“We can’t wait for our audiences to hear Anno Domino,” says Stephen Joseph Theatre artistic director Paul Robinson. “It’s one of Alan’s ‘lighter’ plays, a hopeful and rather joyous piece”

Ayckbourn subsequently pursued a prolific, glittering writing and directing career, while Stoney continued to act, appearing in many Ayckbourn world premieres. Her last full season as an actress was at the SJT in 1985, when she appeared in the world premiere of Ayckbourn’s Woman In Mind. 

Robinson enthuses: “We can’t wait for our audiences to hear Anno Domino. We were all hugely disappointed to have to suspend our summer season. We were so looking forward to seeing the brilliant Just Between Ourselves – ‘the one with the car on stage’ – and the world premiere of Alan’s up-to-the-minute satire, Truth Will Out.

“Anno Domino is one of Alan’s ‘lighter’ plays, a hopeful and rather joyous piece, which will provide perfect entertainment in these troubled times. This is a hugely exciting and very contemporary response to the current situation and shows yet again how Alan has always moved with the times.”

“All relationships ultimately, however resilient they appear to be, are built on sand,” says Alan Ayckbourn . How apt for a play written in Scarborough.

The now mothballed Truth Will Out was written by Ayckbourn in late-2019 as a satire on family, relationships, politics and the state of the nation.

“Everyone has secrets,” says the tantalising synopsis in the SJT summer-season brochure. “Certainly, former shop steward George, his right-wing MP daughter Janet, investigative journalist Peggy, and senior civil servant Sefton, do.

“All it’s going to take is one tech-savvy teenager with a mind of his own and time on his hands to bring their worlds tumbling down – and maybe everyone else’s along with them. A storm is brewing.”

The Stephen Joseph Theatre’s artwork for this summer’s now-postponed world premiere of Alan Ayckbourn’s Truth Will Out

When that storm will now break cannot be forecast. Alan Ayckbourn’s Official Website states: “It is not known what the future holds for Truth Will Out…”, but the truth will out on its path forward in due course.

The Delines to play Pocklington Arts Centre on February 23 with promise of new songs

The Delines’ Willy Vlautin and Amy Boone in a Madrid bar

YOU can’t make a beeline to The Delines at Pocklington Arts Centre on July 28, but jot down February 23 2021 for the Covid-enforced rearranged date.

Willy Vlautin’s retro country-soul band, from Portland, Oregon, returned from a three-year hiatus last year, enjoying two weeks at number one in the UK Americana charts with The Imperial, a record picked as Rough Trade’s album of the month and Uncut’s Americana album of the month.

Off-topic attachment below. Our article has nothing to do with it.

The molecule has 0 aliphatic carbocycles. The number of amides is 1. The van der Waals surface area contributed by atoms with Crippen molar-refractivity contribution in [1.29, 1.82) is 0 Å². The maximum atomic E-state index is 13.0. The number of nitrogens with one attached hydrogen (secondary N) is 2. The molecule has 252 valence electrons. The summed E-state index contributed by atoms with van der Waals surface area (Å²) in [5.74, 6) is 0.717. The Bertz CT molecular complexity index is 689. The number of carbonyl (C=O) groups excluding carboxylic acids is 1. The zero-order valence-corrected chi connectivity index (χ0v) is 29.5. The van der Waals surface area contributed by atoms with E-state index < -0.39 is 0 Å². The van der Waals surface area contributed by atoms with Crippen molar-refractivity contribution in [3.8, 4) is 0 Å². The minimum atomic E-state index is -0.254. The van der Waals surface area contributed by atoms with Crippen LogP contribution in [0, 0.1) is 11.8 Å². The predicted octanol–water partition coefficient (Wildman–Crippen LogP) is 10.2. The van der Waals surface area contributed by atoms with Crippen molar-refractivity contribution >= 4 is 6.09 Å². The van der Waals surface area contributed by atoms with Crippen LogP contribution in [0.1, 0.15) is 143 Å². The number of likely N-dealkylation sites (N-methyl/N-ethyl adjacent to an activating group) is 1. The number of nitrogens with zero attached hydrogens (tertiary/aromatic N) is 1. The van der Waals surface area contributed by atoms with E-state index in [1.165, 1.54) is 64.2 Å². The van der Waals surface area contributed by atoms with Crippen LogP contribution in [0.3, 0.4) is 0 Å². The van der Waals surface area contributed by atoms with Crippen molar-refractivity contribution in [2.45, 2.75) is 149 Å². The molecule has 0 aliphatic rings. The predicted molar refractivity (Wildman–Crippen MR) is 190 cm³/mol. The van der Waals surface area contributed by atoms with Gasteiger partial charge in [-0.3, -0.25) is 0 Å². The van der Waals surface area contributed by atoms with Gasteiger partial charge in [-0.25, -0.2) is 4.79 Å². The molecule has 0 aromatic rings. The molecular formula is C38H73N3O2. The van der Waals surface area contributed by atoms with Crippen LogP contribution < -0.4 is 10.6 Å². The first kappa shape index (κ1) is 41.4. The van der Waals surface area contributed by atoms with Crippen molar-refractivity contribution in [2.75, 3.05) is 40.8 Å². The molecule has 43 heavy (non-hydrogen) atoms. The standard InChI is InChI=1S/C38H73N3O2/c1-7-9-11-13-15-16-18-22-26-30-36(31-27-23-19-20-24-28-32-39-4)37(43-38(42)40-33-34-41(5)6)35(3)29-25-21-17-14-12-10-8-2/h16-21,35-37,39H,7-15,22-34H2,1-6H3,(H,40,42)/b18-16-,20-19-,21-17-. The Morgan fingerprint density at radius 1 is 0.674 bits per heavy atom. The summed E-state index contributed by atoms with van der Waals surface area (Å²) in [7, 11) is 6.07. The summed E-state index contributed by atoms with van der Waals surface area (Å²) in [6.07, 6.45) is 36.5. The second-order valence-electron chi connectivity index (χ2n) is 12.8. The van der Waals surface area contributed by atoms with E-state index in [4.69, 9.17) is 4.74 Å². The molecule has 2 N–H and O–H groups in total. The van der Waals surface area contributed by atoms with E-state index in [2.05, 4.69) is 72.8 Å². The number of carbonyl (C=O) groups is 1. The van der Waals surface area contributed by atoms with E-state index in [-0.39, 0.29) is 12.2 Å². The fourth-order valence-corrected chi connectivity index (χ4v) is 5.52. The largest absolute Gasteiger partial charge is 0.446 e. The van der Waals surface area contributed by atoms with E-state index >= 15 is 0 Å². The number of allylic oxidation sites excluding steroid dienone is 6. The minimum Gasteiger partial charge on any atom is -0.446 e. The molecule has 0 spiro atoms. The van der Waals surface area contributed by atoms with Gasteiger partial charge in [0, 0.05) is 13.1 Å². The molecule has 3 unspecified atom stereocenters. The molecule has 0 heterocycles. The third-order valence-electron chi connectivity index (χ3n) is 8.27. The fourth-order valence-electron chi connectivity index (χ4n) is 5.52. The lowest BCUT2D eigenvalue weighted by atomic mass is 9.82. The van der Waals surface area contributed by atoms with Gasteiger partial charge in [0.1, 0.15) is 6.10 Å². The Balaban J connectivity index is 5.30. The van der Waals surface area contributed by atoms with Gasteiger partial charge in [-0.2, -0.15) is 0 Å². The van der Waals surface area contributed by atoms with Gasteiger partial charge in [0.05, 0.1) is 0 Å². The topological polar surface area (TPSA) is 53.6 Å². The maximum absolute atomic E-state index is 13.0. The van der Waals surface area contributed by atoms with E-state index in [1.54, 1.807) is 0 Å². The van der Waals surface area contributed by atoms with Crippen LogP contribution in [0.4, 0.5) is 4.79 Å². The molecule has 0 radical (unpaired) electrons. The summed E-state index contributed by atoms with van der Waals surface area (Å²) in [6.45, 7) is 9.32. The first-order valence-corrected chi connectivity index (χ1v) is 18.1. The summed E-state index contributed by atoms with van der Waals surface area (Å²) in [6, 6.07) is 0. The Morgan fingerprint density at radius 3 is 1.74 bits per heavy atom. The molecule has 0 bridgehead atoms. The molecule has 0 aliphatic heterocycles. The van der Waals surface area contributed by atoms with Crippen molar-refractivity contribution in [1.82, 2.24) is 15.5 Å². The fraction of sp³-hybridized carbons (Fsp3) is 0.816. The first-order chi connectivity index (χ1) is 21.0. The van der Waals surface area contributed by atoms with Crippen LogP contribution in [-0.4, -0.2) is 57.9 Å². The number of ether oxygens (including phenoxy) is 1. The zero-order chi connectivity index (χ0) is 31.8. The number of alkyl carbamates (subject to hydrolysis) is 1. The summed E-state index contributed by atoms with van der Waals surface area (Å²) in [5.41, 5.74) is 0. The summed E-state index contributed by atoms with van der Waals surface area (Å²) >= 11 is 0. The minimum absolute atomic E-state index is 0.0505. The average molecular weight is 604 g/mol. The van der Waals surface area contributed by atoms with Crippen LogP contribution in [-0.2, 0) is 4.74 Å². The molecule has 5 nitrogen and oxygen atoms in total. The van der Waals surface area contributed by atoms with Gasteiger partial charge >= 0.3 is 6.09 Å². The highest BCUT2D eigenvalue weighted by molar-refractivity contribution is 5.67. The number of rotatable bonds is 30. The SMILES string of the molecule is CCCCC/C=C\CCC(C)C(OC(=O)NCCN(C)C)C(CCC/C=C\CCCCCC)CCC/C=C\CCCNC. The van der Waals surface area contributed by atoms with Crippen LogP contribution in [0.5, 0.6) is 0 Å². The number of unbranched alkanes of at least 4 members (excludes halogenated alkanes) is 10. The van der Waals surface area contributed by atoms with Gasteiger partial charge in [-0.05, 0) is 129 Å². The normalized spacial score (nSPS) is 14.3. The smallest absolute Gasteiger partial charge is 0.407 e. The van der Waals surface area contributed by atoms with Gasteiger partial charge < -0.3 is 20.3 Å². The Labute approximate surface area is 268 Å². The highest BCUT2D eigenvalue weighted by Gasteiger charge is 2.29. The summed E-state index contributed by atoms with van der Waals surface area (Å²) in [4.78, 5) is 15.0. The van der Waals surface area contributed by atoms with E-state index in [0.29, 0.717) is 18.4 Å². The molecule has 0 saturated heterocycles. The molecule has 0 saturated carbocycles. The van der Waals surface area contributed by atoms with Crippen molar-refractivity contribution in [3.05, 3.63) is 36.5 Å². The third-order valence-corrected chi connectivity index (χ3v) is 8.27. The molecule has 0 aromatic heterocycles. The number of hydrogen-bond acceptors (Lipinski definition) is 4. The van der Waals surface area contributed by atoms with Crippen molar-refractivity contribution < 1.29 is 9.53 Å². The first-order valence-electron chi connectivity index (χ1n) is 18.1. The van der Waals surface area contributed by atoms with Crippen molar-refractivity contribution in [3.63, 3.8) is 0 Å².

The long lull in recordings was a result of lead singer Amy Boone’s need for three years of treatment and rehab after both her legs were broken severely in a car accident in Austin, Texas.

The artwork for The Delines’ 2019 album, The Imperial

The band vowed to “hang in there until the ship was ready to sail again”, their spirit sustained by knowing they had most of The Imperial’s material in the can already. Their sophomore record, the follow-up to June 2014 debut Colfax, surfaced eventually on January 11 2019 on Décor Records. A sold-out UK tour ensued that year.

The Delines are led by Vlautin, novelist and lead singer/songwriter for Richmond Fontaine, who disbanded in 2016, and Boone, co-founder with her sister Deborah Kelly of the Texan group Damnations.

In the line-up too are Freddy Trujillo, from Portland, on bass; Vlautin’s Richmond Fontaine cohort Sean Oldham on drums and multi-instrumentalist Cory Gray, rounding out the cinematic, late-night country-soul sound on keyboards and trumpet.

Amy Boone and Willy Vlautin: New songs in the pipeline

The band had been working on new material over the past months before the Coronavirus lockdown, those songs “set to be finished shortly” and sure to feature in next February’s gig.

That night’s support act will be Californian singer, songwriter and guitarist Jerry Joseph, who has just recorded his new album, The Beautiful Madness, with Drive-By Truckers, featuring Jason Isbell by the way, for August 21 release on Décor.

Ticket holders will be contacted by the PAC box office to offer them a transfer or refund. Tickets are on sale at pocklingtonartscentre.co.uk.